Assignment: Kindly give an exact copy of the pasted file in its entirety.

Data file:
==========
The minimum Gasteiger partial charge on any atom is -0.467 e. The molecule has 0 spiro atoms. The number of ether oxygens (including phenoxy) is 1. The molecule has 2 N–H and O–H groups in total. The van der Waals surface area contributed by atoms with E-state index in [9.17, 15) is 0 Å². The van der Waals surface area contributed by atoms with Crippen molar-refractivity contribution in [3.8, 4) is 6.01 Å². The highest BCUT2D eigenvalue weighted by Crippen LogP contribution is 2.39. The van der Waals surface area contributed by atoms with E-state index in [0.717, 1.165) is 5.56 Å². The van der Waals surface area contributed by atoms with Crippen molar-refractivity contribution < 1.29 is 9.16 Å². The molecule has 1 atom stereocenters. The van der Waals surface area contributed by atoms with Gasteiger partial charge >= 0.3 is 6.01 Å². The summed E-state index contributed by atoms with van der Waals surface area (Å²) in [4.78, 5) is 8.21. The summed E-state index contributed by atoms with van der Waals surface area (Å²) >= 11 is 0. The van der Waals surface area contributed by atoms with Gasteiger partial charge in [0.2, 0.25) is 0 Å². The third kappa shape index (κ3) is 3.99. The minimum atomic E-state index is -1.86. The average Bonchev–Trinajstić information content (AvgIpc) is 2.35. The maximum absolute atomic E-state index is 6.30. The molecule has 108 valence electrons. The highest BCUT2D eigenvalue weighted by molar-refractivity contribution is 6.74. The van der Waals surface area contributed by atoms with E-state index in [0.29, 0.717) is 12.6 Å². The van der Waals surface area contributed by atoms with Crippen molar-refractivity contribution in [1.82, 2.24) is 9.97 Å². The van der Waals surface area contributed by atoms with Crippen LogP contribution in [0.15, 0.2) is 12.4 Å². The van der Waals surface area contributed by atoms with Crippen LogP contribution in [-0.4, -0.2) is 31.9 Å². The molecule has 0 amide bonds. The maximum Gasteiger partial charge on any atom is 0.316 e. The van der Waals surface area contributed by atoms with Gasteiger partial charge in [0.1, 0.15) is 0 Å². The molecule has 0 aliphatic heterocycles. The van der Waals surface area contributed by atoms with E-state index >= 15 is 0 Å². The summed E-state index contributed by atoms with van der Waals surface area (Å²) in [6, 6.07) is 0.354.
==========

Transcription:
The minimum Gasteiger partial charge on any atom is -0.467 e. The molecule has 0 spiro atoms. The number of ether oxygens (including phenoxy) is 1. The molecule has 2 N–H and O–H groups in total. The van der Waals surface area contributed by atoms with E-state index in [9.17, 15) is 0 Å². The van der Waals surface area contributed by atoms with Crippen molar-refractivity contribution in [3.8, 4) is 6.01 Å². The highest BCUT2D eigenvalue weighted by Crippen LogP contribution is 2.39. The van der Waals surface area contributed by atoms with E-state index in [0.717, 1.165) is 5.56 Å². The van der Waals surface area contributed by atoms with Crippen molar-refractivity contribution < 1.29 is 9.16 Å². The molecule has 1 atom stereocenters. The van der Waals surface area contributed by atoms with Gasteiger partial charge >= 0.3 is 6.01 Å². The summed E-state index contributed by atoms with van der Waals surface area (Å²) in [4.78, 5) is 8.21. The summed E-state index contributed by atoms with van der Waals surface area (Å²) >= 11 is 0. The van der Waals surface area contributed by atoms with Gasteiger partial charge in [0.2, 0.25) is 0 Å². The third kappa shape index (κ3) is 3.99. The minimum atomic E-state index is -1.86. The average Bonchev–Trinajstić information content (AvgIpc) is 2.35. The maximum absolute atomic E-state index is 6.30. The molecule has 108 valence electrons. The highest BCUT2D eigenvalue weighted by molar-refractivity contribution is 6.74. The van der Waals surface area contributed by atoms with E-state index in [0.29, 0.717) is 12.6 Å². The van der Waals surface area contributed by atoms with Crippen molar-refractivity contribution in [1.82, 2.24) is 9.97 Å². The van der Waals surface area contributed by atoms with Crippen LogP contribution in [0.15, 0.2) is 12.4 Å². The van der Waals surface area contributed by atoms with Crippen LogP contribution in [-0.4, -0.2) is 31.9 Å². The molecule has 0 amide bonds. The maximum Gasteiger partial charge on any atom is 0.316 e. The van der Waals surface area contributed by atoms with Gasteiger partial charge in [0.1, 0.15) is 0 Å². The molecule has 0 aliphatic heterocycles. The van der Waals surface area contributed by atoms with E-state index >= 15 is 0 Å². The summed E-state index contributed by atoms with van der Waals surface area (Å²) in [6, 6.07) is 0.354.